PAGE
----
T-Mobile wants better coverage inside your home and it's asking the FCC for help

T-Mobile wants its phones, tablets, and devices to work better in your homes and buildings, and to do so it is petitioning the FCC to make that happen. The Un-carrier wants to be able to buy more low-band spectrum to improve in-building coverage in the next FCC auction, and T-Mobile wants the FCC to alter a few rules to help it succeed.

Stating the importance of low-band spectrum, T-Mobile's VP of regulatory affairs wrote:

As our competitors well know, arming T-Mobile with low-band spectrum is a competitive game-changer, enabling our service to penetrate building walls better and travel longer distances than we can with the spectrum we have today.

Here are some of the important changes that T-Mobile is requesting:

  • In particular, T-Mobile has asked the FCC to increase the size of the "reserve" so that no matter how much spectrum is up for sale, at least 50 percent of it will be held in reserve for competitors with little or no low-band spectrum in that market. This change is critical to guarantee enough "reserve" spectrum to sustain four strong national carriers into the future as the FCC has said is important.
  • The FCC has also established two minimum sales prices for the licenses, which we believe needs to change. Under the Spectrum Act that directed the FCC to conduct the incentive auction, the aggregate auction proceeds need to cover any compensation for participating broadcasters, relocation costs, relevant administrative costs, and funding requirements for our nation's emergency network, FirstNet. In addition to meeting these expenses, however, the FCC has decided the licenses will not be sold unless another arbitrary figure, based on a complex formula involving the U.S. population and the bandwidth available, is also reached. As we have shared with the FCC, this threshold is unnecessary and creates a new barrier to entry for wireless broadband competition.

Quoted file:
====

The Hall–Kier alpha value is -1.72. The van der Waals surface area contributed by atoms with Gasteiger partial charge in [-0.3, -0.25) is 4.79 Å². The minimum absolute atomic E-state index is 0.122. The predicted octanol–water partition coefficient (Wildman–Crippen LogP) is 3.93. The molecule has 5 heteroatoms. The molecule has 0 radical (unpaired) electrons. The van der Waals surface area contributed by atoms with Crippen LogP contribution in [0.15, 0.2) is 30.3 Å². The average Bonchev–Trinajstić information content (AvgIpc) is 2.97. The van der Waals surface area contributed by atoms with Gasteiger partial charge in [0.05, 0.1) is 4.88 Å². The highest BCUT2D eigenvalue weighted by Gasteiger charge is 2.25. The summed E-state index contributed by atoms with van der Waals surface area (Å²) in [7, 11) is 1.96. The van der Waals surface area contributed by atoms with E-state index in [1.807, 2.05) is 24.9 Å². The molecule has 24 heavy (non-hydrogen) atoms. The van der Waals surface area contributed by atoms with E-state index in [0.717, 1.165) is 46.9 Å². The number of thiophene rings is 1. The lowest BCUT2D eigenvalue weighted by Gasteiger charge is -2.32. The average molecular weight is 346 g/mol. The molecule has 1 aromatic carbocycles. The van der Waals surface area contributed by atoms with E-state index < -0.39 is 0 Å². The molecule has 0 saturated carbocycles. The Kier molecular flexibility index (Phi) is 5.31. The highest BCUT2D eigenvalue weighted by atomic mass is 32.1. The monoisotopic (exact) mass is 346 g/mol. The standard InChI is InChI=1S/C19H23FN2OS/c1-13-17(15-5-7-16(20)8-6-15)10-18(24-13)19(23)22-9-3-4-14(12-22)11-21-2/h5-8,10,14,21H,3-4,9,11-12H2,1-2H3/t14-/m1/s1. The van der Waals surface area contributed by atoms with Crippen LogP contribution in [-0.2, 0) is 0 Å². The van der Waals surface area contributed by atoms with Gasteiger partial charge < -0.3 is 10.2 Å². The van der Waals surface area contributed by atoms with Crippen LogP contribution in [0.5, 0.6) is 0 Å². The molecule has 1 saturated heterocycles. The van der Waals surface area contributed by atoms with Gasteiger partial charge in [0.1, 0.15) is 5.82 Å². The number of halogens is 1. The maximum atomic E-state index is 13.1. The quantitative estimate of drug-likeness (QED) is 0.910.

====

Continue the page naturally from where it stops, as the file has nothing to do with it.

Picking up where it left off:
What do you think of T-Mobile's proposal to amend some of the auction requirements? Do you think this would help create a more even playing field for smaller carriers?

Source: T-Mobile (opens in new tab)

Chuong Nguyen

Chuong's passion for gadgets began with the humble PDA. Since then, he has covered a range of consumer and enterprise devices, raning from smartphones to tablets, laptops to desktops and everything in between for publications like Pocketnow, Digital Trends, Wareable, Paste Magazine, and TechRadar in the past before joining the awesome team at Windows Central. Based in the San Francisco Bay Area, when not working, he likes exploring the diverse and eclectic food scene, taking short jaunts to wine country, soaking in the sun along California's coast, consuming news, and finding new hiking trails. 

  • They spelled desperate wrong.
  • All good if its for better reception
  • Yes it is fair. FCC should not allocate spectrum based on the highest bidder because that locks out competition.  The FCC's role in this should be to: 1. Protect overall spectrum efficacy. 2. Ensure fair distribution to competitors. The FCC is not a for profit entity.  
  • Go get 'em T-Mobile. The Gov't needs to take these into consideration especially with the Growth T-Mobile has achieved inspite of the BIG Two (AT&T and Verizon)
  • Tell T-Mobile to give me better Windows phone support then they can ask for my help. +830 that!
  • If by more WP support, you mean more timely updates to WPs they sell, I agree. If you mean they should sell more WPs, that's a double edged sword. So many of the problems in the US are related to carriers offering phones at all. I get that T-mobile can't stop offering phones yet simply because a lot of customers don't realize how they are harmed by carrier phones and are more comfortable with what they are familiar with. But on the other hand, I think its good in the long run if they spun the phone sales off as a separate business that's owned by T-mobile that sells phones, including ANY that can work with their network.
  • Yes please. The reception in my home is terrible. I never get more than one bar of 4G, and that's on a good day.
  • I think we would all benefit by making the competitive playing field more level. Not just, he who has the most money wins.
  • All t-mobile should do is invest in a better network , more masts does improve signals inside the home , same problem in Europe poor network as they cheepskate on the number of masts needed to provide coverage
  • You do know T-Mobile has MORE towers than any other carrier, right? Getting the low frequency spectrum is what they need to fix the problem of coverage.
  • While I won't argue that point (because I remember hearing it too); I'd point out (at least in my area) that Tmobile's service sucks when compared to AT&T or Verizon. Quantity does not equal quality. I'm on the fence when it comes to the government helping corporations be more competitive against their larger counterparts. Verizon and AT&T are bigger because they've been smarter and done better business than Sprint and Tmobile. I do agree with not allowing Verizon and AT&T to merely buy up all of the spectrum via their deep pockets.
  • How bout the cyan update
  • Yeah, because that's totally on topic.
  • Update my Nokia 925 to 8.1 TMO!